Daniel H. Wilson

Robopocalypse No More

The idea of the world’s biggest director tackling a film that would feature man vs robot action on a large scale was an exciting one to be sure, but some things just aren’t meant to be apparently. Get ready to taste some conspicuously salty robot tears. Steven Spielberg knows his way around a science fiction film, and no one would argue that he lacks action chops too, but according to the man himself (in a recent 60 Minutes interview) action films no longer appeal to him. That lack of interest may be at least part of the reason why Spielberg has announced that he’s stepping away from what was expected to be his next directorial effort… an adaptation of Daniel H. Wilson‘s bestselling novel, “Robopocalypse.”


Hathaway and Hemsworth

If you’re looking for a movie about cyborgs that has a creative team with a good amount of solid, robot-related sci-fi experience under their belt, then Amped might be the project for you. THR has word that this is going to be the next film for director Alex Proyas, who first captured film fans’ attentions with things like The Crow and Dark City, and later went on to make his robot bones with 2004’s I, Robot. Proyas isn’t the only robot-friendly name with a hand in the creation of this project, either. Amped comes from a Daniel H. Wilson novel of the same name; and if you don’t know who Wilson is, he’s a contributor to “Popular Mechanics” as their “resident roboticist,” and he wrote the novels “How to Survive a Robot Uprising,” “How to Build a Robot Army,” and “Robopocalypse,” which is serving as the source material for Steven Spielberg’s next film. The guy knows his robots. But what, exactly, is the story that Proyas’ eye for sci-fi visuals will be bringing to the big screen? Let’s let the original novel’s Amazon description fill us in:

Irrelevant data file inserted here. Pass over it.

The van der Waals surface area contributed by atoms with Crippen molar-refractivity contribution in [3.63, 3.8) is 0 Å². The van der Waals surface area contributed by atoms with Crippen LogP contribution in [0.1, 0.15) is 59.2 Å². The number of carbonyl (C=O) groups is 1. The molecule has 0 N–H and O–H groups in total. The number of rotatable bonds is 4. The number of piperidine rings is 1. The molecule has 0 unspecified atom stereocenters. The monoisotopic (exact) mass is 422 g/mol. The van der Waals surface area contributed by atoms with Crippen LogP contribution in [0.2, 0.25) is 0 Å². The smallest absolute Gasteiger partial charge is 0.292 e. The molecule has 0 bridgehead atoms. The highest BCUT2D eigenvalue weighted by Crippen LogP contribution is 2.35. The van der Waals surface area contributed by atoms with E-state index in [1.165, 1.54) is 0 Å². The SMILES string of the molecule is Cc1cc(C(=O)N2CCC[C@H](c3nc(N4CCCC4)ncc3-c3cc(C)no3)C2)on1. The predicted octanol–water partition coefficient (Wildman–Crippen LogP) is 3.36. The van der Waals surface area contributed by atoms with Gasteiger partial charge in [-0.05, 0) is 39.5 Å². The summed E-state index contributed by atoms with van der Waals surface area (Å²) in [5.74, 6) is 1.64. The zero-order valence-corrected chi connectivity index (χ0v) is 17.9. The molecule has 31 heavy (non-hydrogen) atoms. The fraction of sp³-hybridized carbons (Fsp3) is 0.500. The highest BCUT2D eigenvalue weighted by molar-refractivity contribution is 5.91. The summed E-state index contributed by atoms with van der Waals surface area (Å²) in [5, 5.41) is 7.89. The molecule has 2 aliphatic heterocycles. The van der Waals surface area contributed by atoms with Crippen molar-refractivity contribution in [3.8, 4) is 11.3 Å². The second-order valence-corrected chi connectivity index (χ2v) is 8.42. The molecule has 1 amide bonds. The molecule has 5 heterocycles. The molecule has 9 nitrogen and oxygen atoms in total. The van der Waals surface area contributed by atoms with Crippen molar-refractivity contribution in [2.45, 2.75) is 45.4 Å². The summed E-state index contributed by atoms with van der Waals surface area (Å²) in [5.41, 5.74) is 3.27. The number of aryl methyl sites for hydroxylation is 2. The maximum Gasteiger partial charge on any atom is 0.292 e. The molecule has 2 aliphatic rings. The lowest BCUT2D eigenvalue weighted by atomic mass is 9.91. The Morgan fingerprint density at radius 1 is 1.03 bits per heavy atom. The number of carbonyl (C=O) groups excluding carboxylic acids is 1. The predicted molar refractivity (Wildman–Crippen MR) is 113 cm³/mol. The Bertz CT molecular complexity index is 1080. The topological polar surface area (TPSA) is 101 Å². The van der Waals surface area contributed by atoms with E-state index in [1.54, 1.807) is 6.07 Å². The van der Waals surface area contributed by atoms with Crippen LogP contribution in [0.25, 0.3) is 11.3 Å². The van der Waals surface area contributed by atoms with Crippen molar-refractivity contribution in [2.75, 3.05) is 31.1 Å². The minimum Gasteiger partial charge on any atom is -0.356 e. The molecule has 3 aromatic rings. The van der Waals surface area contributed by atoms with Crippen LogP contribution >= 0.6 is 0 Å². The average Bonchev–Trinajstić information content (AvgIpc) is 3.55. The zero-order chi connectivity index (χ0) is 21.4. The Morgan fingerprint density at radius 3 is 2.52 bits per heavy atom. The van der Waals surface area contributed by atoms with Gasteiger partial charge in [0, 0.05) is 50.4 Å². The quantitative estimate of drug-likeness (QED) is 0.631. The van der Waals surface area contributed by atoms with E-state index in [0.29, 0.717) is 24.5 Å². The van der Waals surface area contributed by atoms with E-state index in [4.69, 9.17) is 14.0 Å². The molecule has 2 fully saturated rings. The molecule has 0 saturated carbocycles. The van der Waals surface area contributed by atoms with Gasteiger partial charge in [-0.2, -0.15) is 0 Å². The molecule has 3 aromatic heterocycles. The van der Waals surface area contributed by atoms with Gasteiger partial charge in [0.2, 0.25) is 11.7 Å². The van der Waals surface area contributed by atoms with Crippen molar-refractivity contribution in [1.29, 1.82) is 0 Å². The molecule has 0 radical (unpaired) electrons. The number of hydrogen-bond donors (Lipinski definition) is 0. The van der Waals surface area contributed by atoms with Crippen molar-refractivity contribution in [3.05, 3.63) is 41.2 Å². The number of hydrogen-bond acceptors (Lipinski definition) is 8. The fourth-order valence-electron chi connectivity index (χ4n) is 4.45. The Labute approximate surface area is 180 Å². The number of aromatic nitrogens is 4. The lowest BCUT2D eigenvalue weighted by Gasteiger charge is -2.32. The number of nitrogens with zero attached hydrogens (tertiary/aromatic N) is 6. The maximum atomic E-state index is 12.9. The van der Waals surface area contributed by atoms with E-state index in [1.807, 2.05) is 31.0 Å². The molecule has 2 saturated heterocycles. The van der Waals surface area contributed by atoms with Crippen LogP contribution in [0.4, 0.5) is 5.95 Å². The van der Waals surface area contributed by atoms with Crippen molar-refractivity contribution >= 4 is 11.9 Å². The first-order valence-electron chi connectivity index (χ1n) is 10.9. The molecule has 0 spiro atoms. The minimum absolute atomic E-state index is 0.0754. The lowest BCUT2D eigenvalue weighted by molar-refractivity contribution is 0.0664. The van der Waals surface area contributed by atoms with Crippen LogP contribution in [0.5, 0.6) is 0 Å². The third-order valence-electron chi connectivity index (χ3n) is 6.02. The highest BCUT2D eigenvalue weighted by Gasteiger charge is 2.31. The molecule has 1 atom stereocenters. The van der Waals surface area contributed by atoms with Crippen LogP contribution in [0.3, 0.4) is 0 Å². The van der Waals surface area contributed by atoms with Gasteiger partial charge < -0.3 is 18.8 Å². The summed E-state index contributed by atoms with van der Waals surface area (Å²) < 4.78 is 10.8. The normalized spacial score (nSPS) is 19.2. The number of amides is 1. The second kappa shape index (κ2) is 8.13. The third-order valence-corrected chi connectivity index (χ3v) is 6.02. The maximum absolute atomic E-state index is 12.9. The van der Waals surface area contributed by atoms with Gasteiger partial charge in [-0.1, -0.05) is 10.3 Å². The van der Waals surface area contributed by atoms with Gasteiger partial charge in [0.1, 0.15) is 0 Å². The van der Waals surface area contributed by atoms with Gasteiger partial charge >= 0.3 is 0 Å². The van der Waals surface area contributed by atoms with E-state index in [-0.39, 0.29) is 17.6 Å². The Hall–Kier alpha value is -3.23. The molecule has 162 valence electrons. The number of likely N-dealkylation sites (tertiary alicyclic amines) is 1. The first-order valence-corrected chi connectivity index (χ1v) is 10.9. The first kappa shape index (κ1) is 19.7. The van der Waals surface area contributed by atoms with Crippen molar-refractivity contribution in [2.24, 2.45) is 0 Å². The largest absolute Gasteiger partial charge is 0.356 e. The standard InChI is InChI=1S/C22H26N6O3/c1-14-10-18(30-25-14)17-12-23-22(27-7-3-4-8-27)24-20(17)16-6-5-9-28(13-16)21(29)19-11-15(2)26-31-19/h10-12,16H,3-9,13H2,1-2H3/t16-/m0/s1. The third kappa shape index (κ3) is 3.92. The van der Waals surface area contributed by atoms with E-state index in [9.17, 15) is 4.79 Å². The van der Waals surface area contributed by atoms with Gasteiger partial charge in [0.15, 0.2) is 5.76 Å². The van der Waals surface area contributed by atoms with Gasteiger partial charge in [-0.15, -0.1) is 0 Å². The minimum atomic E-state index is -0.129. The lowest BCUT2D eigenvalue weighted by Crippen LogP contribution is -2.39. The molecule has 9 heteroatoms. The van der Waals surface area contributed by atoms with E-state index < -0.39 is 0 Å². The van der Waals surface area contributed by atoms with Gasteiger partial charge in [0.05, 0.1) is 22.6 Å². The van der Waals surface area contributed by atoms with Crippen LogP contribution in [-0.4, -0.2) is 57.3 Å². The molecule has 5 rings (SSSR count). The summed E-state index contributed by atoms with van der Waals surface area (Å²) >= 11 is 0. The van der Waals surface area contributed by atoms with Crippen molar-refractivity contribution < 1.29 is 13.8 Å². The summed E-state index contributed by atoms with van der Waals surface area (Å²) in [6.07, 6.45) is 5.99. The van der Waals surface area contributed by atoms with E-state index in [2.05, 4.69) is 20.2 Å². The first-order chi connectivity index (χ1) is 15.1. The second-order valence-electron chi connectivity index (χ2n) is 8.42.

Somewhere out there, other science fiction writers are tilting their heads, raising their eyebrows, and attempting to figure out how Daniel H. Wilson keeps getting his books optioned for films. Of course, it’s not like those options actually mean much considering that Paramount never did anything with “How To Survive a Robot Uprising.” On the other hand, with “Robopocalypse” going to Spielberg for a 2012 shooting date, and now his “AMP” picked up by Summit for director Alex Proyas (a great, great pick) to take the lead on,  it seems as though Wilson might be entering the film world in earnest soon enough. AMP will focus on a short time in the future where robotics are used to help the disabled but end up essentially giving them super powers over the puny able-bodied masses. Deadline Tulsa describes the book as being like District 9 with its political and scientific implications. If you’re a struggling sci-fi writer out there and want to be even more frustrated, neither of those optioned books even exist yet as books. So, actually, maybe there’s still hope for you too.



From the title alone, it seems like a brilliant idea. Or at least an idea that will see some large-scale destruction at the cold, metal hands of old-people’s-medicine fueled machines. After Tin Tin and Warhorse hit screens a little over a year from now, Steven Spielberg will dive in to production on Robopocalypse, based on the forthcoming novel from Daniel H. Wilson. Spielberg was excited about the project from before the book was even finished – watching as the author turned in pages to his editor and to screenwriter Drew Goddard for screenwrite-ification. That begs the question: how is this robot movie different than any other? Like, say, Terminator or A.I. for example. [Deadline Mansfield]

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published: 01.26.2015
B-, C-
published: 01.26.2015
published: 01.26.2015

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